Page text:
"Parents in working-class contexts are relatively more likely to stress to their children that 'it's not just about you' and to emphasize that although it is important to stand up for oneself, it is also essential to be aware of the needs of others and to adhere to socially accepted rules of behavior," wrote a team led by Nichole Stephens. . . . Parents with higher incomes "more often tell their children that 'It's your world' and emphasize the value of promoting oneself and developing one's own interests."Reading this, I had a sudden insight: this is why my students at Big Urban University and Regional University have been generally cheerful, even actively enthusiastic, when I assign them to work together in groups--and the students at my Ivy alma mater tended to hate it. I'd never been able to figure this out. I hated working in groups when I was in college, and as a grad student teacher I saw that my own students disliked it, too, and I assumed that this was just a natural response to a crappy pedagogical strategy--until I started teaching at non-elite institutions and was astonished to get feedback to the effect that I should put them in groups more often.
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[Studies] have found, broadly speaking, that the affluent value individuality--uniqueness, differentiation, achievement--whereas people lower down on the ladder tend to stress homogeneity, harmonious interpersonal relationships, and group affiliation. . . . Lower-class people wanted to be the same as their peers, whereas better-off subjects showed. . . "a preference for uniqueness."
Now, there are other variables here, to be sure: introverts may feel differently about group work than extroverts; the specific make-up of the group matters, and so does the make-up of the class as a whole. The classes I taught at BUU, for example, were two or three times as large as anything I taught at Instant-Name-Recognition University, so group work gave more students a chance to really get into a conversation about the material. This generally isn't true at RU, though, where most of my classes have 25 or fewer students and where even students in a 12-person seminar usually seem happy to work in pairs or quartets.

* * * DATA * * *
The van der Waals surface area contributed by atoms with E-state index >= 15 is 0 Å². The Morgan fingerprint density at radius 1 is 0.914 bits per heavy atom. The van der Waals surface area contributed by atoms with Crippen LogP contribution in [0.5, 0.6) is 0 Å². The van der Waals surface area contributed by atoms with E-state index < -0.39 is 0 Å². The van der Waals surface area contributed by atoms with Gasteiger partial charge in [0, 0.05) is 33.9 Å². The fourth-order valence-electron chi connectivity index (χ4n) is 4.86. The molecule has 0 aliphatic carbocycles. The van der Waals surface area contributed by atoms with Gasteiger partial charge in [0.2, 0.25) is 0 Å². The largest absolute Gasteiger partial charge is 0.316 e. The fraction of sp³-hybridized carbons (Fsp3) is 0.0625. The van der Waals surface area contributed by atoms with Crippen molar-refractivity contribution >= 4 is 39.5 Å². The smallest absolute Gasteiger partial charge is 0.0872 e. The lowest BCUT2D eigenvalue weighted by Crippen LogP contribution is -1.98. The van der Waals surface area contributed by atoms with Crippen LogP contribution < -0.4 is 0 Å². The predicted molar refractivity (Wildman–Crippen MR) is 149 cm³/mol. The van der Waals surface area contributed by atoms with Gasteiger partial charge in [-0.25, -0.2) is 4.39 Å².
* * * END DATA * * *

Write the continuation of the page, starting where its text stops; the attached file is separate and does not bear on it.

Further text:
But beyond explaining a previously mystifying phenomenon, the article made me think about how a classroom can address both tendencies and not privilege just one. This goes beyond group work--though I do need to think more about that. Most of us have probably noticed that while some students have no hesitation asking for extensions or extra help or other special treatment (sometimes justified, sometimes not) others are diffident and won't advocate for themselves even when they have a compelling reason. If they've missed a class or missed a deadline, no matter the reason, they just seem to figure that they're out of luck: the professor doesn't care, doesn't want to hear their sob story, and would never adjust his or her policies just for them. And in my experience, the second group consists disproportionately of first-generation college students, especially when they're also economically disadvantaged.
When members of both groups are in the same classroom--the strong self-advocators who identify with and want to please Teacher and the reticent, blank-faced ones who never explain why they missed class or speak up when they're confused--it can be hard to be sure you're being fair, or really giving everyone the same opportunities and the same treatment. I've learned over the years to seem like a hard-ass in my syllabus policies, but to include a "crisis policy"--which I also read aloud, at the beginning of the semester in every class--telling students that hey, life is hard and they all have lots of outside commitments and pressures, but when an emergency arises they should TELL ME, because I'm willing to be flexible when I can.
That seems to help with that particular problem. But the New York article has made me think about the other ways in which the cultural differences between working-class and more affluent students might cause problems in the classroom, or simply not be fully legible to me as a teacher.
What do you think? Is this a problem? Where have you seen it in action, and how have you dealt with it?